The second half is the one that matters, right. The listing continues. If you wish to read the list in its complete form read the post below this first. To get the true list experience see.
10) Deadwood, Deadwood
David Milch doesn't look quite as good anymore post John From Cincinnati, but I'd put his work on Deadwood up against almost anybody's. His re-imagining of the American west as a filthy, mud-caked cesspool of corruption which juxtaposed with Milch's near poetic, often lyrically beautiful dialogue makes for one of the most original and grittily artistic shows ever made. The pilot so wonderfully condenses all the things that would make this great television into one awesome hour, that instantly informs you something great is happening here. And I didn't even mention how great Ian McShane is.
9) Opening Night, Curb Your Enthusiasm
Curb is an easy show to forget when doing this kind of thing, but when it gets it right the mind of Larry David is so perfectly attuned to television that it becomes something so hideously hilarious you can't help but laugh. The season four finale, which saw the climax of the Larry stars in the producers arc, was pretty close to perfection, as far as television comedy goes. Every joke was wonderfully paid off, every gag earned and it had Larry singing songs from the producers musical. How is that not awesome.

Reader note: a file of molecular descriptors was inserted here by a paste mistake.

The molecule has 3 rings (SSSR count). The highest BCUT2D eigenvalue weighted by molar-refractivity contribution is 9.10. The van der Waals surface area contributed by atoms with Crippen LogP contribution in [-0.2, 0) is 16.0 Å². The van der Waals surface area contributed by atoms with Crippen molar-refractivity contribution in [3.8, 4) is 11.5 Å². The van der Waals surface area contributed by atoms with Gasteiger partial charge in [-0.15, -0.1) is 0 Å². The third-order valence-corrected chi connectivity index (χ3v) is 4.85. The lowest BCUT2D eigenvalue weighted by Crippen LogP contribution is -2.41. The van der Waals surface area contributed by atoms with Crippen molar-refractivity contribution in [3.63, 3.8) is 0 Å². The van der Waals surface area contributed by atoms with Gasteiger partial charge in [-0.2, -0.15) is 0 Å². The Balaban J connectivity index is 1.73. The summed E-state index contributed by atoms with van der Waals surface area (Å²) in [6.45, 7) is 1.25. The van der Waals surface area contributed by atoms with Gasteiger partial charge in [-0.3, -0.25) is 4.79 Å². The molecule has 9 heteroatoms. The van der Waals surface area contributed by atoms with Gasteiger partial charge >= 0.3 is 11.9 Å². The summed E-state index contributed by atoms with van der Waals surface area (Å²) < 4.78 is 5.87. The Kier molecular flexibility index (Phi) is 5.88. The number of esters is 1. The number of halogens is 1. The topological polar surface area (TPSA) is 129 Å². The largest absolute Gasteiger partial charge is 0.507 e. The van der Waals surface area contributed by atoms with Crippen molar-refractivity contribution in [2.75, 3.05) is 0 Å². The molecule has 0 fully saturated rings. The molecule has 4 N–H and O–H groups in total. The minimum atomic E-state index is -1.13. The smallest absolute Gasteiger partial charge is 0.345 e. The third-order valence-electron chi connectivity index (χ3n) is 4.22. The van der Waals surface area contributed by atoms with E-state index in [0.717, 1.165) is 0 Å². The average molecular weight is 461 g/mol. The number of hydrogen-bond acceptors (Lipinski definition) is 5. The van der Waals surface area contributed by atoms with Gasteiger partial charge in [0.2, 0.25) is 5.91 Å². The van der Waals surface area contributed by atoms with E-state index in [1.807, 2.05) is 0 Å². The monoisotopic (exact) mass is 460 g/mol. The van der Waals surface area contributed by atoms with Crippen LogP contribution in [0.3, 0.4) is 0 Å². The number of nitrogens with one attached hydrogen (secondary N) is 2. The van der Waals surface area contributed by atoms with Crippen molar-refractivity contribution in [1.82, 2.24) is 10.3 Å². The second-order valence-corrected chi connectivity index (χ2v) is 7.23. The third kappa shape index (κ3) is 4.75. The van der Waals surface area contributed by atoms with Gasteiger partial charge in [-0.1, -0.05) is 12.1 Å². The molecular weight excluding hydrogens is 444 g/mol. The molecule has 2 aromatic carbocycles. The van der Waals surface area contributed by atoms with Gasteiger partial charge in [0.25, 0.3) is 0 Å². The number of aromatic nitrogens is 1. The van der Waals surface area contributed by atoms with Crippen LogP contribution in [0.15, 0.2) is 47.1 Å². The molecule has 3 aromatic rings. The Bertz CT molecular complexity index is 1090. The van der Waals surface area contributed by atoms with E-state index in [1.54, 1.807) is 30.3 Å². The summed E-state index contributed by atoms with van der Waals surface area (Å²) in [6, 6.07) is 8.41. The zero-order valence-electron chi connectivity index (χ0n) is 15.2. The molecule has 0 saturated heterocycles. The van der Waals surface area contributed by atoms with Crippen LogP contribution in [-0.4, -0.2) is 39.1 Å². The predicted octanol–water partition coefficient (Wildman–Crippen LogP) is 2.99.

8)...And The Bag's in the river, Breaking Bad
Breaking Bad, in its glorious second season, has kind of become my favorite show currently airing. It began because its brand of twisted black comedy was original and refreshing. But then all of a sudden it began to nail the drama too, and a very real and serious way, and half way through the second year I knew I was watching something great rather then something that just could be great. My favorite episode remains in the first season however, because this particular episode saw Walt contemplating his first truly monstrous act, and thus a man about to become the increasingly more calculated and cold villain we see in later episodes. And its so wonderfully acted by Bryan Cranston, who truly earned both of his emmy's in this episode alone, and that's ignoring the truly stellar work that was to come.
7) Exodus part 2, Battlestar Galactica
I got onto Battlestar quite late. It seemed for a time like it was a line of geekery I was unwilling to cross, but once the fanboy stigma is fought through, there's left just a fucking great show in its own right, and it was never better then in its four episode arc at the beginning of season three, dealing with a thinly veiled Iraq war metaphor, casting humanity as the oppressed Iraqi's and the Cylon's as the Americans. Its conclusion is almost a pinnacle of allegorical TV combined with straight up thrilling adventure. You never knew sci-fi could be this good.
6) Everyone's Waiting, Six Feet Under
I'm of the opinion that Six Feet Under tailed of slightly in its later seasons, but there's no denying the genius at work in its final episode, the last ten minutes of which are close to the best sequence of television I've ever seen in anything. A great send-off for what might be the ultimate ensemble character study that was ever on the box.
5) 11 P.M to 12 P.M, 24